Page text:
Egyptian frescos dating from 3,500 BCE to 30 BCE depict nearly naked female dancers each carrying an oversized erect penis for the god Osiris. In the same time period, ancient Egyptian women believed they could improve their fertility by masturbating in moonlight atop the stone phallus of Amon-Ra, the Egyptian god of sun.
(Story has it that in the 1990s the Egyptian government began posting armed guards at some of the more popular Amon-Ra statues because Egyptian women were wearing down the statues stone cocks through centuries of use. However, since most archeological treasures are guarded in Egypt, armed protection specifically to prevent the wear and tear of stone cock is difficult to prove.)
The ancient Greeks gave us the first known written references to dildos, or as they termed them “olisbos.” Aristophanes refers to them in the play Lysistrata and the poet Herodias entitled one of his plays The Dildo.
The olisbos were popular items, depicted in graphic illustrations of anal and vaginal use on pottery. The ancient Greeks were also the only early civilization that is known to have documented men as well as women utilizing dildos.
In ancient Greece, masturbation was seen as a gift from the gods — literally. It was believed that the god Hermes taught his son Pan how to masturbate to relieve himself of the misery of being rejected by the nymph Echo. Pan in turn shared his knowledge with the human shepherds.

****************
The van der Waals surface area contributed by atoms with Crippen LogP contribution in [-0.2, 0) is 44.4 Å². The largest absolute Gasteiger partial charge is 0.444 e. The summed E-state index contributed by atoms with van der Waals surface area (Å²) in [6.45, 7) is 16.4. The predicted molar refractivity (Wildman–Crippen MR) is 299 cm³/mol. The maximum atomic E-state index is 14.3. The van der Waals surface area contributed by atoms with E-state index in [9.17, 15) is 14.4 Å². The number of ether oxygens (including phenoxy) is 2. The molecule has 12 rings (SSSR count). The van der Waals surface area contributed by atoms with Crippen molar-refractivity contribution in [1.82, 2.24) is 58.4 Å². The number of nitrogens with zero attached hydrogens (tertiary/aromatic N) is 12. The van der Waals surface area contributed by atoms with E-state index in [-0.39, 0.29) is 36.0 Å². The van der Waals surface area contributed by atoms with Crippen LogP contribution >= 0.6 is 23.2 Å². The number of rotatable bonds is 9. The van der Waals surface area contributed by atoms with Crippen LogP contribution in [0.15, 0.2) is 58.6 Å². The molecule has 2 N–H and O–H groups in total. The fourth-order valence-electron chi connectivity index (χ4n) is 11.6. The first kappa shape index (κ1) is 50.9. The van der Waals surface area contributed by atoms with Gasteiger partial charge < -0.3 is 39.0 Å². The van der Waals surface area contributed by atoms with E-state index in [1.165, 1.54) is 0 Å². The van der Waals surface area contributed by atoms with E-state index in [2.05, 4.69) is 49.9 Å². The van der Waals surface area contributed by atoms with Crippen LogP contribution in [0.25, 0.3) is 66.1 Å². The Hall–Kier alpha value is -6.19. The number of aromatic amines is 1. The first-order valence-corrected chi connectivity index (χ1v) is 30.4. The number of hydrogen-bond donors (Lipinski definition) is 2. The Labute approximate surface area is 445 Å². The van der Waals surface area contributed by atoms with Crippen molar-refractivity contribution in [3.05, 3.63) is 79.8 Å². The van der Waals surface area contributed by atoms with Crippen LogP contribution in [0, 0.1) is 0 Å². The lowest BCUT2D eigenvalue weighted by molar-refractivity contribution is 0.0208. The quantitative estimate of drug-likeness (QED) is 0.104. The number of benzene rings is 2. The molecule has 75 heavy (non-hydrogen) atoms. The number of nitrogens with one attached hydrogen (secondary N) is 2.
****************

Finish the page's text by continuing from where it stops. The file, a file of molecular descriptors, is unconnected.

During this period, dildos were made of stone, leather or wood in the city of Miletus and sold by Miletan traders around the Mediterranean and beyond. Considering the potential stiffness and chaffing from stone, leather or wood dildos, it?s not surprising the ancient Greeks were also the ones who came up with the first known lubricant: olive oil.
The next great dildo discovery comes from the royal ranks of the Han Dynasty in Xian, China around 200 BCE to 25 CE. Seven bronze dildos, cast from a sizeable realistic model, were found in a tomb and are thought to have been used on concubines or aristocratic women by their palace maids.
But it wasn’t until the early 1400s that the word “dildo” actually appeared. Writings of Renaissance Italy recorded the new word, though its origins remain unclear. One theory is that it came from the Latin word dilatare meaning “to open wide.” Another possibility is that it comes from the Italian word diletto, meaning “delight.”
One important, albeit indirect milestone in the modern history of the dildo is the year 1844 — the year rubber was first vulcanized. By treating the rubber with sulphur under high temperatures, the material gained both elasticity and strength. The increased flexibility was a great improvement soon applied to dildo manufacturing.